In practice, however, many photographers have their own terms of engagement with clients. The parties are free to have their own agreement, which automatically overrides the above default position. Thus, for example, you and your clients can mutually agree that you will own the copyright in the photos but that your clients can use the photos for certain purposes; or that your clients own the copyright but you have the license to reproduce the photos in your website and brochures.
In simple words, photographers does not own the copyrights of the photographs, from the moment we collect money from the our customers, unless both parties enter an agreement to supersede the default law. (see the print in blue above)
 

catchlights

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Sep 27, 2004
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#11
regarding model release agreement.

Only when you use the images with the model is recognizable for COMMERCIAL usage, than you need to provide the model release, the model release agreement is not to protect you (as a photographer), is to protect the user of the images (person/company who buy and use the images of the model) free for legal harassment.

If you intend to use the photos for portfolio, all you need is the basic courtesies, inform the subjects in the photo of your intension, and get their permission, be it verbal or written, that is good enough.
 

V

vince123123

Guest
#12
Catchlights has correctly stated the position in relation to copyright of photographs.

However, for model releases, it has always been my view that Singapore has yet to recognise the requirement of model releases and that it will be an uphill struggle for anyone who tries to assert a new cause of action based on model releases like in US. The difference in USA is that they have specific legislation giving models the specific right to sue in caes of commercial usage without a model releases.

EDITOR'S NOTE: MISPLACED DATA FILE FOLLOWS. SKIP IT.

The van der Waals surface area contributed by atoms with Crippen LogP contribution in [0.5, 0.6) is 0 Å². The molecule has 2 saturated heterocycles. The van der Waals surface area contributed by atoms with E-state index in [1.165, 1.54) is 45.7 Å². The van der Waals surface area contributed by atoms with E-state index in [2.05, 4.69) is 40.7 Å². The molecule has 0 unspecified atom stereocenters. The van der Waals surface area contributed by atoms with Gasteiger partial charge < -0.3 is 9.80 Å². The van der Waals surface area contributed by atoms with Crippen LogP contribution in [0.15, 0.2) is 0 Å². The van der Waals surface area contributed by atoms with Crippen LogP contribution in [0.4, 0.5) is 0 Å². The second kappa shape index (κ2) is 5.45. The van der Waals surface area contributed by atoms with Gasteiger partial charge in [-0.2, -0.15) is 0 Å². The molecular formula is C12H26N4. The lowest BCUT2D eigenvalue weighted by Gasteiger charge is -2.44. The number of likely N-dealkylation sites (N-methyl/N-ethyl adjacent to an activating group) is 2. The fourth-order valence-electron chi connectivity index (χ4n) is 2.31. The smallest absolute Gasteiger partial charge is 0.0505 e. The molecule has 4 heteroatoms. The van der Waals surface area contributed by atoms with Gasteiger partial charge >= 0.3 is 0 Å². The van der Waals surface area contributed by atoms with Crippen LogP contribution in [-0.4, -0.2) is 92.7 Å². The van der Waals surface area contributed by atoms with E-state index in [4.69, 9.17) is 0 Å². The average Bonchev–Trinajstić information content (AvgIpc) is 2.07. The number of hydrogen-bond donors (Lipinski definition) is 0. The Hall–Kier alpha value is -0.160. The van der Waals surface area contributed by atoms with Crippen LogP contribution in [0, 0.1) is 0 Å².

Nevertheless, if it doesn't cost you anything (ie your model doesn't jack up the cost) to get one, just get lor; kiasu cover backside. But I don't believe they are necessary.

For portfolio, the whole seeking of permission thingy can be characterised legally as the couple giving you permission, aka a license, for you to use in your portfolio. That is also to say that if you do not seek permission, you don't have a license, and technically and legally, this is infringement. However, I doubt any couple will want to sue for such infringement so many photographers may not bother and just use.
 

catchlights

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Sep 27, 2004
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#13
Thanks vince123123,

For model release agreement, as in local context, agree with your point of view, but most companies or stock agencies (not local) won't touch a images came without model release agreement.
it is not hard to get model release agreement signed, since a professional model know signing a model release is mandatory, the only issue is how to explain these model release thingz to XMM models or laypeople to pose as model.